“What about riding 1st class?” I inquired.
“Oh, you wouldn’t want to do that.   You would be in a compartment all by yourself and that would be very lonely.”  

Another student of ours commented on how he disliked riding the buses in Finland. 
“If you brush up against someone, they look at you.”   He remarked in a worrisome way.  

Tanzanians do not have a personal space bubble.  In fact, it is quite the opposite—similar to the backside of two magnets.  Tanzanians are attracted to personal contact.  I believe they enjoy brushing up against each other, sitting close together regardless of available space, pawing at each other, and even holding hands.  I like this, too.  So, when I get home I’ll welcome you all into my personal space bubble.   

I requested some photos of Laura’s children so I would not be shocked by their growth.  When I saw them I was more alarmed by how clean they were…    I glance over at my untamed children and become concerned about our re-entry.  Unless we audition for the musical Oliver, our personal hygiene will appear to have suffered a serious backslide—or maybe that’s a mudslide.  We will have to reacquaint ourselves with the unfamiliar smell of clean laundry.   It will take a few weeks to get the kids’ skin back to its original color.   But these things don’t really seem to matter here, because there are plenty of little kids with one flip-flop and a singular holey shirt that hasn’t resembled its original color in years.  Brand names, styles, color coordination, fashion, and body image issues are mostly non-existent compared to our homeland.    No pressure to keep up with the Jones’…

For those of you getting anxious about us coming home, we pulled out our first suitcase and packed some books and music.  Wait… shhh…I think I heard a few of you cheering.  August 18th will be lunch at Camino Real!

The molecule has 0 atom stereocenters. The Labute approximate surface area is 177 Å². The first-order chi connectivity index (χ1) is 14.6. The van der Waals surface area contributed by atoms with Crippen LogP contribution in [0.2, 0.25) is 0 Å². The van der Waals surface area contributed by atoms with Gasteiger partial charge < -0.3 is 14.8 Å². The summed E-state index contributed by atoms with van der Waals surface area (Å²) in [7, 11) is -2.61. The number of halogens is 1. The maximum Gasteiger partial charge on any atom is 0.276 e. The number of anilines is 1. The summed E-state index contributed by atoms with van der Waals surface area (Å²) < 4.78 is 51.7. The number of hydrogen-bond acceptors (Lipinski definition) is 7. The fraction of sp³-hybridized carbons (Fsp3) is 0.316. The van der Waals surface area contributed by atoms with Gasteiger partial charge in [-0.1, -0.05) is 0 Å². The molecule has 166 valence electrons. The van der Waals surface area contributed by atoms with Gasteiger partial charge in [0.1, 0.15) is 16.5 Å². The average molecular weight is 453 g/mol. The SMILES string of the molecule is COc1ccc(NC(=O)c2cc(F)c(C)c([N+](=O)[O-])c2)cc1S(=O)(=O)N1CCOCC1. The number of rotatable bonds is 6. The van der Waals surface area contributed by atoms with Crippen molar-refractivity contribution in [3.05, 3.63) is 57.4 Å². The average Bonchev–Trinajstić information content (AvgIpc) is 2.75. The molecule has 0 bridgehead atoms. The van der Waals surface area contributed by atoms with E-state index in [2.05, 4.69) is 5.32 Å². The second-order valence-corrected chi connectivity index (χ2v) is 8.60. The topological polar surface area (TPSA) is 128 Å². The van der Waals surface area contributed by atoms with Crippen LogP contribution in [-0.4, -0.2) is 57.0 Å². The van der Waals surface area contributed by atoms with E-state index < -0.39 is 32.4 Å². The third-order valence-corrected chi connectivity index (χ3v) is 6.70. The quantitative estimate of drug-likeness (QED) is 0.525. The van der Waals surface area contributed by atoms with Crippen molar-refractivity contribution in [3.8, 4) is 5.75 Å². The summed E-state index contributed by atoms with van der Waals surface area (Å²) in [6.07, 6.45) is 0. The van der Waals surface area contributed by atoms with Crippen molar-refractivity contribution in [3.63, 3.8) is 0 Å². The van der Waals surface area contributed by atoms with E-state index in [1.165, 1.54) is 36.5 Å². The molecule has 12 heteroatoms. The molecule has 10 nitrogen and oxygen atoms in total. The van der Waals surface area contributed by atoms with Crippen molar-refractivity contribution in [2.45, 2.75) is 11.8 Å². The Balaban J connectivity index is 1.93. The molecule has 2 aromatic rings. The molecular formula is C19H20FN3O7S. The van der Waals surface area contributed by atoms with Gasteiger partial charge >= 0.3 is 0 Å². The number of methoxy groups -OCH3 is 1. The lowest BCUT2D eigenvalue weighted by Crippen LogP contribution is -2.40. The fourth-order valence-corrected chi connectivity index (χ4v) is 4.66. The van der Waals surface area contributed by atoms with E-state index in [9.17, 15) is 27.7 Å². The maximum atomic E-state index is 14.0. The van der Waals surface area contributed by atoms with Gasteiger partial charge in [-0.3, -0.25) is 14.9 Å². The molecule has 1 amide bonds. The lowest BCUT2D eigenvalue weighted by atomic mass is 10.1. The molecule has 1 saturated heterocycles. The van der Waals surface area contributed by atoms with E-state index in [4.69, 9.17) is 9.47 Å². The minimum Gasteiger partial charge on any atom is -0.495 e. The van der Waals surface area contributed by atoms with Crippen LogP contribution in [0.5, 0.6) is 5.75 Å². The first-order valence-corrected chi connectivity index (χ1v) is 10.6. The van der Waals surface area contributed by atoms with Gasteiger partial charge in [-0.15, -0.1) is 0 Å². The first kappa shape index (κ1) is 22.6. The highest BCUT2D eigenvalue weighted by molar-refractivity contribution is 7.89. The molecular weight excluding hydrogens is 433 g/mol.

From our cub reporter:
How is everybody? Are you fine? Are you sure you’re fine? Ok I know it’s almost time to come home and yes there will be some things that I am going to miss like my friends and all that stuff.
But I am really happy that I am going to see my friends back at home especially my grandparents. Oh and don’t forget the food like chips and queso and tacos and enchiladas and burritos. Ahhhhhhh! I’m making myself hungry for Mexican food! Ok enough of that talk.
I am so happy to be coming home. I only have to survive 27 more days! Anyway I will put the
mommy bear back on. Toodles!

Back to the studio:

“Don’t hit her milk; that hurts,” ~Karate instructor to two young girls sparring.  The word  ‘Milk’ is synonymous for ‘boobs’. 

If most of us are ashamed of shabby clothes and shoddy furniture, let us be more ashamed of shabby ideas and shoddy philosophies.... It would be a sad situation if the wrapper were better than the meat wrapped inside it.  ~Albert Einstein

What do nudists wear on casual Fridays?  ~Author Unknown

Reminiscing about the color white,

Cub Reporter and 'Shrewbert'

Shrewbert, the shrew, thinking of his "unfinished" business

Post a Comment